Harambe The Gorilla’s Link To Rita Marley

harambe-the-gorilla
This video screen grab shows Harambe standing over the boy minutes before he was shot dead to save the kid's life.
harambe-the-gorilla
This video screen grab shows Harambe standing over the boy minutes before he was shot dead to save the kid’s life.
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By NAN Staff Writer

News Americas, NEW YORK, NY, Thurs. June 2, 2016: The decision by Cincinnati zoo officials to kill 17-year-old gorilla Harambe to save the life of a four-year-old who crawled into the exhibit last weekend has created an Internet firestorm of outrage, with some calling for the child’s parents to pay! But few knew that the silverback ape actually had a link to Jamaican singer and widow of the late great Robert Nesta Marley, Rita Marley.

In fact, it’s a detail Marley herself may not know about the 450-pound western lowland gorilla.

According to Texas resident Dan Van Coppenolle, he actually named the then baby gorilla Harambe after Rita Marley’s song by the same name.

The song was released in 2003 on the album: “Marley & Friends.”

“Harambe Harambe Rastaman say harambe,” says the chorus. “Harambe Harambe The Higher One say Harambe.”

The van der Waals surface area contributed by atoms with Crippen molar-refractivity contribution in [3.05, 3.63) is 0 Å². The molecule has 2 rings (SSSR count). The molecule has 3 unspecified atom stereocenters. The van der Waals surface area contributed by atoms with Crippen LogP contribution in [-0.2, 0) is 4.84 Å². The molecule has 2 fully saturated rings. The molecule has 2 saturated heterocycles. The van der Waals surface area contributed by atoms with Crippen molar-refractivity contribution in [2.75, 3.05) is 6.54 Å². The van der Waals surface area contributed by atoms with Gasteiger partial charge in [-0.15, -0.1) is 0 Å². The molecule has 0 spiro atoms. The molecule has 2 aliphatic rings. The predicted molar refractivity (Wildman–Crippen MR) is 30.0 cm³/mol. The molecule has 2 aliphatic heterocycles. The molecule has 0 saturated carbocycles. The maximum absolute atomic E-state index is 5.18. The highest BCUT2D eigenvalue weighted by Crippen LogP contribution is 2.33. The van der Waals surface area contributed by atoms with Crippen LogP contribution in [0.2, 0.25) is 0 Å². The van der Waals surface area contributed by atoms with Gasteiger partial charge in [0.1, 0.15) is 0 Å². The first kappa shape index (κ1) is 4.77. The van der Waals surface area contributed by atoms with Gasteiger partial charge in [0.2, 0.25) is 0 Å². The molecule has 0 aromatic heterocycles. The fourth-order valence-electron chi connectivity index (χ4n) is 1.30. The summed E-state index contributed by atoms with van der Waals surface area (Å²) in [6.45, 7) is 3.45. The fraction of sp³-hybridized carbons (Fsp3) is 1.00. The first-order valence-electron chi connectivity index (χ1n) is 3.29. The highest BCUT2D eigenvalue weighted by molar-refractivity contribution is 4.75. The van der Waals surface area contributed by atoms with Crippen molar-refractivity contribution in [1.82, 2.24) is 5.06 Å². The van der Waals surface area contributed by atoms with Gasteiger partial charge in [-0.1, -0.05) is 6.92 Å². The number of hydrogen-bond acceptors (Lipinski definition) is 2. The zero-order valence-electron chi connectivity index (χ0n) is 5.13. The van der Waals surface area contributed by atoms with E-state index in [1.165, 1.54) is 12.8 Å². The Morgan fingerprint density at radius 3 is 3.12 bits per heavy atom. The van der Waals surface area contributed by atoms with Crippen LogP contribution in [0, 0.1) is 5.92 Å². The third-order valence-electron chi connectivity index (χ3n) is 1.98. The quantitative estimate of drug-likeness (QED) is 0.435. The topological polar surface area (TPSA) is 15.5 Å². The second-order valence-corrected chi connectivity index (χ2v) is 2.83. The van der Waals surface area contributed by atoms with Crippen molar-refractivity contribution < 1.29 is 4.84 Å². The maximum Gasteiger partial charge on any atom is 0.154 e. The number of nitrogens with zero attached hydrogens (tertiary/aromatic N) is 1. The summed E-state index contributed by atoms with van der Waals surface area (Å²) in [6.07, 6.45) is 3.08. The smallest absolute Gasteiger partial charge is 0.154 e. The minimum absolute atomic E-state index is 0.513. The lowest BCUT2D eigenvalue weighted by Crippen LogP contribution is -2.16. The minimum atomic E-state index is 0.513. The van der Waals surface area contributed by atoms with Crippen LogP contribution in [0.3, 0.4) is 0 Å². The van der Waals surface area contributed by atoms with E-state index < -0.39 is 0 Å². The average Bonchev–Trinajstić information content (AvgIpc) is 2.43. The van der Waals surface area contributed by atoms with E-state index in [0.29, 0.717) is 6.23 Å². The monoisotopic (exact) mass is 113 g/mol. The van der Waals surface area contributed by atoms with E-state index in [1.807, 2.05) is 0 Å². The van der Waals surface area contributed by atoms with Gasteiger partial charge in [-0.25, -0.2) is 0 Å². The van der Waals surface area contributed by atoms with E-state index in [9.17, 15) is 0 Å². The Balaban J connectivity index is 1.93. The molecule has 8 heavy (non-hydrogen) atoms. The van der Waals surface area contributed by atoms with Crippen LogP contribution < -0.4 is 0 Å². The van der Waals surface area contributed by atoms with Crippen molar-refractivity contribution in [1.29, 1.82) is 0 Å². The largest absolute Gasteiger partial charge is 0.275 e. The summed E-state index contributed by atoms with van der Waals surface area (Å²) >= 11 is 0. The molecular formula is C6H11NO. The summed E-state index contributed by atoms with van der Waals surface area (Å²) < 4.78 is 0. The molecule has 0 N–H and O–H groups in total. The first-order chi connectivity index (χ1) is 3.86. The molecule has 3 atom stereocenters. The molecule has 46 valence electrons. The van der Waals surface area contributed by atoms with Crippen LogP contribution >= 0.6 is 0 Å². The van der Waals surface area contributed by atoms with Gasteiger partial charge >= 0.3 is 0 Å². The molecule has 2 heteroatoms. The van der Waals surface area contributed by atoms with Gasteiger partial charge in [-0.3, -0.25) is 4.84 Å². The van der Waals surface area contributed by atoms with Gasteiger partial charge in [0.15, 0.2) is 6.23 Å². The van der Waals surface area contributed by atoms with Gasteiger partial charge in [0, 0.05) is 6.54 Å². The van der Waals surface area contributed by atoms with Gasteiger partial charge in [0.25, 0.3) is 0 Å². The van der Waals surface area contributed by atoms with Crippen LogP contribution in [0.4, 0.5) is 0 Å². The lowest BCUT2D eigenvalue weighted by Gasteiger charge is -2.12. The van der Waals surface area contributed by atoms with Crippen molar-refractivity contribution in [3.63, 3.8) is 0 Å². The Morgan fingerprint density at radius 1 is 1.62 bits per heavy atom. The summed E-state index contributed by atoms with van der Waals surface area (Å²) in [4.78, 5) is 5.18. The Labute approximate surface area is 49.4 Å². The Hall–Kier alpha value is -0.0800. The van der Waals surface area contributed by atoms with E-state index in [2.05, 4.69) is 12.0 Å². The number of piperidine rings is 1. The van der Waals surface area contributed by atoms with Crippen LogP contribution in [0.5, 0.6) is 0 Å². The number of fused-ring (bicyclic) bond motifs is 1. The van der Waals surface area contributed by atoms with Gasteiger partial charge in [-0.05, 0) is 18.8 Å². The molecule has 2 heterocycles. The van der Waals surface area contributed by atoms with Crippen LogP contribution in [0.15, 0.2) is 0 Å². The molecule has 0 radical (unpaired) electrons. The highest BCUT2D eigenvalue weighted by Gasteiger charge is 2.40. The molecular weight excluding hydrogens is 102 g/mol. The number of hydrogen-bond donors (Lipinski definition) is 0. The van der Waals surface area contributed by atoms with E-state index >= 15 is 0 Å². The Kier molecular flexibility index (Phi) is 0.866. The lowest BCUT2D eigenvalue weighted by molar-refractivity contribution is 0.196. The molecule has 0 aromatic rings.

In Swahili, the word means “pull together.”

Van Coppenolle, writing on CNN.com said he immediately thought of the name after listening to a live recording from a Bob Marley Tribute concert in Central Park of Rita Marley’s song while working out on the treadmill.

Harambe, then a baby gorilla, had just been born in captivity at the Gladys Porter Zoo in Brownsville, Texas and a naming contest was being held locally.

Van Coppenolle said he felt so inspired by Marley’s song that he decided to use the title to enter the contest in 1999.

“It seemed perfect: an inspiring African name for an endangered species,” he wrote.

He won the naming contest and so began a relationship of visits to see Harambe, the growing gorilla until he moved to Cincinnati, much to the disappointment of Van Coppenolle.

He said he and his family are deeply saddened by Harambe’s killing but insist that Harambe’s name can serve as a lesson for all of us.

“The truth is, human beings have become distant from nature, and increasingly from each other,” he wrote. “But Harambe’s name can be a reminder for all of us to work together, pull together, help each other, share, and care not just for each other, but for all of God’s creations.”

Or as Marley’s own song insists: “And no matter what they do. And no matter what they say. All a Jah Jah children a go Harambe.”